Wednesday of the Fourth Week of Easter
Jesus cried out and said, “Whoever believes in me believes not only in me but also in the one who sent me…I came into the world as light, so that everyone who believes in me might not remain in darkness. And if anyone hears my words and does not observe them, I do not condemn him, for I did not come to condemn the world but to save the world.”
Darkness. Has darkness fallen upon your life? Are your days filled with anguish, despair and anger? Has sin overcome your life? Are you a slave to your passions and emotions? Regardless of how bright the day is, is your mind filled with dark thoughts? Regardless of how joyful and full of life everyone is around you, is your heart filled with sadness?
Have you given up?
Whoever believes in me believes not only in me but also in the one who sent me. There’s been a marked increase in the number of people who suffer from severe depression and disorders. Is this an illness that has always been with us and only recently understood and diagnosed? Or is it something our dysfunctional society and inhumane ideologies create in us? I think it’s both.
We humans need to know why we exist. We need to know why our life matters. We also need to know that life itself (our life) has just as much of a purpose as our body parts. We need to know that we can make a world of difference. If not, then the world, with all its weight, will crush us.
It’s clear the “Universe” generated thinking, rational human beings with needs that go way beyond the evolutionary needs of hunting and gathering. It’s clear the “Universe” generated thinking, rational human beings with subjective emotions and an urge for striving. Why? For what? Philosophically? To discover; to discover the world around us. Theologically? To know, serve and love the one True God.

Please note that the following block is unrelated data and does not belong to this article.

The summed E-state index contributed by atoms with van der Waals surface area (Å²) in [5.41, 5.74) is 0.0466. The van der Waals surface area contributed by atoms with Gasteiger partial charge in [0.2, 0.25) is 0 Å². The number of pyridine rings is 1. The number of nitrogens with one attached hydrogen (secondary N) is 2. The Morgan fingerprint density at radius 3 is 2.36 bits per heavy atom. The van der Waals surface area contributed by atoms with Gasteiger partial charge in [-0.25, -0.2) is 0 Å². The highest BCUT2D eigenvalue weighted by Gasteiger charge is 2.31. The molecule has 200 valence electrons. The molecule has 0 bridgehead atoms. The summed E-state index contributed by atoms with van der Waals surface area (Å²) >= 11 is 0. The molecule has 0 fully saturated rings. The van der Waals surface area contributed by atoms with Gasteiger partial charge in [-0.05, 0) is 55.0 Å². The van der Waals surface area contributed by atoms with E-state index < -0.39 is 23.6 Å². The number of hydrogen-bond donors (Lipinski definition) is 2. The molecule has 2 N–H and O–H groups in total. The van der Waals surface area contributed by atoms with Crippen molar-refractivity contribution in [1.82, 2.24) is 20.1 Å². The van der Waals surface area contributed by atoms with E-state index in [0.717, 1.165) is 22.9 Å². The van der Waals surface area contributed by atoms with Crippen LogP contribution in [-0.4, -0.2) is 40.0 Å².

Obviously, the “Universe” “thought” it was important for us to do so. After all, no other creature shares this need. Is it a defect? Is it the result of some blind disorder? Is it a weakness? Or is it a weakness that is turned into a great strength (virtue)?
Well, the “Universe” must have thought it was important, just as important as creating food and water and a billion other things necessary for life and its maintainability. Our profound desire to know who we are, why we are here and what we are supposed to do here is not some trivial matter. It keeps us sane. It is necessary for our survival (and I don’t mean it as a gentle means to absorb a crushing end. I mean it as a means to an ultimate end).
Lightness. Technically speaking science offers us theories, not “laws,” for to prove a thing would require proving a universal negative (that the hypothesis does not fail under any circumstance). And, as they say, to prove a universal negative requires universal knowledge. So science offers us theories, all sorts of theories, but we know that some theories stand up much better to testing than others.
Philosophers and political scientists offer us theories as well, and some theories are better than others. For centuries we have seen various forms of government. We have come to believe that “democracy” is the best form of government. We live by it and even die defending it.
Jesus Christ offers us His theories as well. He speaks of forgiveness and of loving one’s enemies. He speaks of God as our Father, and God being Love. He speaks of marriage as an in dissolvable union between a man and a woman. He considers life, all life, as sacred. He offers us a philosophy where humility reigns: “the first shall be last and the last shall be first; to be great means to be the least; to give is better than to receive, etc…” Jesus offers us not only His philosophy but also a way to life. He even offers us His Father. He calls himself the Light of the world.
Is this true? Is He the best?
Well, like political and scientific theories, let’s give Him a try. Like science, let’s put Him to the test and let’s observe what we get.